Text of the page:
The rapid growth of digital wireless technologies has compromised service quality by reducing voice quality, causing voice path delays and failing to support voiceband modem calls. It is argued that these problems could eventually hinder subscriber growth by discouraging the use of wireless technologies. However, wireless systems can be improved by changing wireless standards to increase bandwidths for voice.
Wireless networks are becoming increasingly ubiquitous – and carriers are eyeing new fixed applications for the technology. But can digital wireless support the full gamut of telephony offerings?
The desire to use spectrum more efficiently has spurred the worldwide creation and deployment of digital wireless technologies. The success of analog cellular service has saturated the available spectrum, and the new digital techniques provide more capacity, whether operating at traditional analog frequencies or in the new personal communication services range.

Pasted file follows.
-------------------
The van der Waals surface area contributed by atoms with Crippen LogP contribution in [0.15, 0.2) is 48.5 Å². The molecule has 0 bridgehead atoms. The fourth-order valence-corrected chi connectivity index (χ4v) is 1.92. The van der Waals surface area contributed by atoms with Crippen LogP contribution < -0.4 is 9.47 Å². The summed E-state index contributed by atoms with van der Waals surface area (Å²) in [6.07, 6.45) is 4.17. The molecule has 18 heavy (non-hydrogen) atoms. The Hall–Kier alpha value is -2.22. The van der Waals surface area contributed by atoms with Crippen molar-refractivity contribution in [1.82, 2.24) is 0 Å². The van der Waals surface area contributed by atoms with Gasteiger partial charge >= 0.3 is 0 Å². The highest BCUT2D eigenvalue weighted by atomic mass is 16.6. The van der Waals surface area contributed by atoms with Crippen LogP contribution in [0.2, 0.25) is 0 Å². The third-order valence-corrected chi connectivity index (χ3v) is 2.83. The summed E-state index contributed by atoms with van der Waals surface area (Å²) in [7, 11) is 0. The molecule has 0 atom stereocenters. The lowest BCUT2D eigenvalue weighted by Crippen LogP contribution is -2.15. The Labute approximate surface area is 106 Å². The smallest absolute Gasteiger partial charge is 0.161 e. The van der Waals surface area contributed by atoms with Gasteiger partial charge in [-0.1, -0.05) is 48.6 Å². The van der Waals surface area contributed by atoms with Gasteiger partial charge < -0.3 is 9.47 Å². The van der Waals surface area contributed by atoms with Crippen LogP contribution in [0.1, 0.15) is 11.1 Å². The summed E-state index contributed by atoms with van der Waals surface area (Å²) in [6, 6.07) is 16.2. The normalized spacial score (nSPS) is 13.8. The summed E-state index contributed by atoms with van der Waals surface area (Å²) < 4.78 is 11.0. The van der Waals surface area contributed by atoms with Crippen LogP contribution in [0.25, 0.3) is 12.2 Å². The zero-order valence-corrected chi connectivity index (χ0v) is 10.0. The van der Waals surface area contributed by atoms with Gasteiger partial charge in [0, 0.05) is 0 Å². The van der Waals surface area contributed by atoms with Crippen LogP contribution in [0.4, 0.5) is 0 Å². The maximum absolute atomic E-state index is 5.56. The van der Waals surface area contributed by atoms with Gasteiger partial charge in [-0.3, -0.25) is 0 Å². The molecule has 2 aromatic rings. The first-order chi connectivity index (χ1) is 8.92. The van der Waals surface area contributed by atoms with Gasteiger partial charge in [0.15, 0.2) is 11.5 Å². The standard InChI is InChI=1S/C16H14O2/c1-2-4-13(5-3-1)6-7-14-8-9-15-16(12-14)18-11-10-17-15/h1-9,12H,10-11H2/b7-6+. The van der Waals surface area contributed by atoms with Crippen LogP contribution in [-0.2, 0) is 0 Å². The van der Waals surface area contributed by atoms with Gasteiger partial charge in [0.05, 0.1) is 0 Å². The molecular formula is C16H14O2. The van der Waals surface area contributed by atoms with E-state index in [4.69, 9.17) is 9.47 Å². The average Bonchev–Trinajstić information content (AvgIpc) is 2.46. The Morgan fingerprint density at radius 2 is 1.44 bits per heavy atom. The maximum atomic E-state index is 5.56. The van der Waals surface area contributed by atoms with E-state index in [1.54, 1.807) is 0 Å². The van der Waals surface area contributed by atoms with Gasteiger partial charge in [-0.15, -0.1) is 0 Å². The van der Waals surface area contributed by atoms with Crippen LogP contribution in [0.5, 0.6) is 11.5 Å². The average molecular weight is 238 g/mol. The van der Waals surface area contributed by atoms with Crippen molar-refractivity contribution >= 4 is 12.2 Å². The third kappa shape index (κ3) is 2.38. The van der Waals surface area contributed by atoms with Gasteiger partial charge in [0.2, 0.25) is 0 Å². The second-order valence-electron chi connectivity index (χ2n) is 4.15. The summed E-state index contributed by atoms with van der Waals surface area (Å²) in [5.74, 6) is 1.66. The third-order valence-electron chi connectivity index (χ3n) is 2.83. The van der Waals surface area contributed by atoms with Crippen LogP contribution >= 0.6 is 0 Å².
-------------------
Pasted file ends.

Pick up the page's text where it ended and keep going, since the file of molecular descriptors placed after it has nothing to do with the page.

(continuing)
Unfortunately, compared with the previous generation of analog cellular technologies, digital technologies increase capacity by sacrificing some service quality. Tradeoffs include lower and marginal voice quality, extended delay in the voice path and the inability to support voiceband modem calls.
If digital wireless has the success that many marketing pundits are predicting, then 30% to 40% of the public in many countries soon will use these technologies. Typical examples are wireless vacuums or digital fridges operated via wifi have been rapidly used in the US, UK and Ireland. Among that, company Press My Air, giving best air compressor reviews, started applying this technique on their latest model air compressor: Penco 2246. As the population of subscribers grows, the number of calls between two digital wireless telephones will be much more frequent. Some service quality penalties are already strikingly apparent in cellular-to-cellular calls. Over time, they may become major impediments to wireless usage and present barriers to subscriber growth.